Monday, 2 January 2017

Writing - New Year's Revolution

No I haven't made an error in the title of this blog. It could be a personal reference or a more significant worldwide occurrence.

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The concept of change is a thorny issue for many people but it is my contention that ordinary folk who are uncomfortable with change, can be motivated to revolt when they perceive that the direction in which their lives are being controlled is not heading in a direction with which they are comfortable. 

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Russian Revolution 1917

One hundred years ago this year the Russian Revolution took place and changed the country.
The Russian Revolution was a pair of revolutions in Russia in 1917, which dismantled the Tsarist autocracy and led to the eventual rise of the Soviet Union. The Russian Empire collapsed with the abdication of Emperor Nicholas II, and the old regime was replaced by a provisional government during the first revolution of February 1917 (March in the Gregorian calendar; the older Julian calendar was in use in Russia at the time). In the second revolution that October, the Provisional Government was removed and replaced with a communist state.

The revolution happened because the ruling classes were getting it wrong.

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"English Revolution" has been used to describe two different events in English history. The first to be so called—by Whig historians—was the Glorious Revolution of 1688, whereby James II was replaced by William III and Mary II as monarch and a constitutional monarchy was established.
In the twentieth-century, however, Marxist historians introduced the use of the term "English Revolution" to describe the period of the English Civil Wars and Commonwealth period (1640–1660), in which Parliament challenged King Charles I's authority, engaged in civil conflict against his forces, and executed him in 1649. This was followed by a ten-year period of bourgeois republican government, the "Commonwealth", before monarchy was restored in the shape of Charles' son, Charles II in 1660.

The reason that there were two revolutions within thirty years was because the ruling classes were getting it wrong.

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The current war in Syria is in fact a revolution, or a civil war and it is also because the ruling regime, President Assad, is getting it wrong. Of course the situation has now become a world political football.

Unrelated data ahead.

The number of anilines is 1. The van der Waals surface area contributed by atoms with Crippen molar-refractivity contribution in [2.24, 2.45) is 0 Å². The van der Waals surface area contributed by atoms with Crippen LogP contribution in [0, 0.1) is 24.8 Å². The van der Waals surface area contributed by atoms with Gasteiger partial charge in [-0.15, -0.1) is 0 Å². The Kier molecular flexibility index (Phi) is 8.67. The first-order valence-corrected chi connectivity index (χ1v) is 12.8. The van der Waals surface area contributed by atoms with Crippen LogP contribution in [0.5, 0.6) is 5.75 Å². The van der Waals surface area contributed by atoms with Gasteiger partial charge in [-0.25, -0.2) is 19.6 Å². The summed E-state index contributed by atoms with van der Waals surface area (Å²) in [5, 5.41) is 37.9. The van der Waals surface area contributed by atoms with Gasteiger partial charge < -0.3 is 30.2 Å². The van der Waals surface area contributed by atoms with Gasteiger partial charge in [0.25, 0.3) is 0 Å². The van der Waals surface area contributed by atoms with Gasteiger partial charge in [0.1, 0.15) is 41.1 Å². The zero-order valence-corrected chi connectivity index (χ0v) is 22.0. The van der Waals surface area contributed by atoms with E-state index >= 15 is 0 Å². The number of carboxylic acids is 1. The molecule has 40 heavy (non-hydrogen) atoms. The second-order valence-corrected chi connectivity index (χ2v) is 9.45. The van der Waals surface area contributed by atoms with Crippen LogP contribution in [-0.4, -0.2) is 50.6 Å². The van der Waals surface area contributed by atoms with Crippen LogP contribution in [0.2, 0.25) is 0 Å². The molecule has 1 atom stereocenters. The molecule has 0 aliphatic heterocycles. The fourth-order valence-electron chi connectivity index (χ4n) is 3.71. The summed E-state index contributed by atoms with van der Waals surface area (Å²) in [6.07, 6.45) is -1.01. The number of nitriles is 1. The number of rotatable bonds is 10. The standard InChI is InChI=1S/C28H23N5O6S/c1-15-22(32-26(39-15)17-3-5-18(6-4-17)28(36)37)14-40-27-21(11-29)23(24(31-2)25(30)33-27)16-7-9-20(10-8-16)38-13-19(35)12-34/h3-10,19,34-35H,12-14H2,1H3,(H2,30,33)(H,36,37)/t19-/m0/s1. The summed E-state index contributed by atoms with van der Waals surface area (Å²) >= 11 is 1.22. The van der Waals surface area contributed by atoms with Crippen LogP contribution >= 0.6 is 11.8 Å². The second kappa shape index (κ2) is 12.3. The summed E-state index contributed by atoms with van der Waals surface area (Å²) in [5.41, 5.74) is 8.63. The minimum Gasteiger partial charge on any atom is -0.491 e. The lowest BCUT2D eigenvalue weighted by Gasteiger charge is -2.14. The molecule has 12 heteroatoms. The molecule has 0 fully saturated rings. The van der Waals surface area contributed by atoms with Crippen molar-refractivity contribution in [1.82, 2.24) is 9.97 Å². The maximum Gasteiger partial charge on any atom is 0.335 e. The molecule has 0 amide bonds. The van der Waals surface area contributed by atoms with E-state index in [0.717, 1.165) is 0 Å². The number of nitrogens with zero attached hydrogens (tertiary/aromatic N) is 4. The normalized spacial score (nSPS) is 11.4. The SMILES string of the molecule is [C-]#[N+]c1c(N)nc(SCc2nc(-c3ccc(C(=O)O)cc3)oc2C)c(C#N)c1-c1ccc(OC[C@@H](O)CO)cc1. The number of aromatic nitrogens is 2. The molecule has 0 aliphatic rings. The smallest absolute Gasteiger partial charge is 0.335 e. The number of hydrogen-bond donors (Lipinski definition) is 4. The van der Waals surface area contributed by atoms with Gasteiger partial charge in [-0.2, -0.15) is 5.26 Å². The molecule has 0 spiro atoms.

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So what happens next? 

That question is the scary one for people who like to maintain the status quo. 

The symptoms I perceive that there is a growing problem will have been picked up on by the powers that be and more. So what are they?

1. Extreme political groups.

Across the western world there has been a rise in extreme political parties and increasing public support for those groups. The obvious example in this country is UKIP. It's popularity rose and supplanted that of the more violent Britain First etc probably because most people were looking for alternatives to the current political system but in a non-violent scenario. There are similar groups in most major countries across Europe and of course there was the election of Donald Trump in the USA.

2. Strike action.

The number of strikes that take place tend to be an indicator of public dissatisfaction with their lives. Before Christmas there was a flurry of such actions.

3. Hung parliaments.

There have been a number of instances of surprising election results in what are considered to be the more westernised countries. We had our own hung parliament from 2010 - 2015 and the current conservative party only has a majority of a dozen or so. 

Just three examples of public dissatisfaction with the system. 

What's Next?

I'm not suggesting that there will be any kind of violent overthrow of our government, or that of any other country in the supposedly civilised west, more an apathetic overthrow. Consider the introduction of elected Police Commissioners. An American idea imposed on the British people without adequate preparation or information. The result, electoral turn outs of around 10% - 15% with no more than 7% - 9% voting for the winner - hardly a representative sample of the voting population.
I believe the voting in France and Germany this year will be an indicator of how far the anti-establishment feelings among the public has fallen in relation to the status quo.

The Solution

Obviously, no easy fix. The people in power control the money and it is only their fear of losing their ill-gotten gains that will bring about change. 
At the moment there are far too few controlling vast wealth and far too many suffering in poverty a situation that always ends up in revolution. The wealthy need to understand the unfairness and act to change that situation if they wish to keep their cash.

God Bless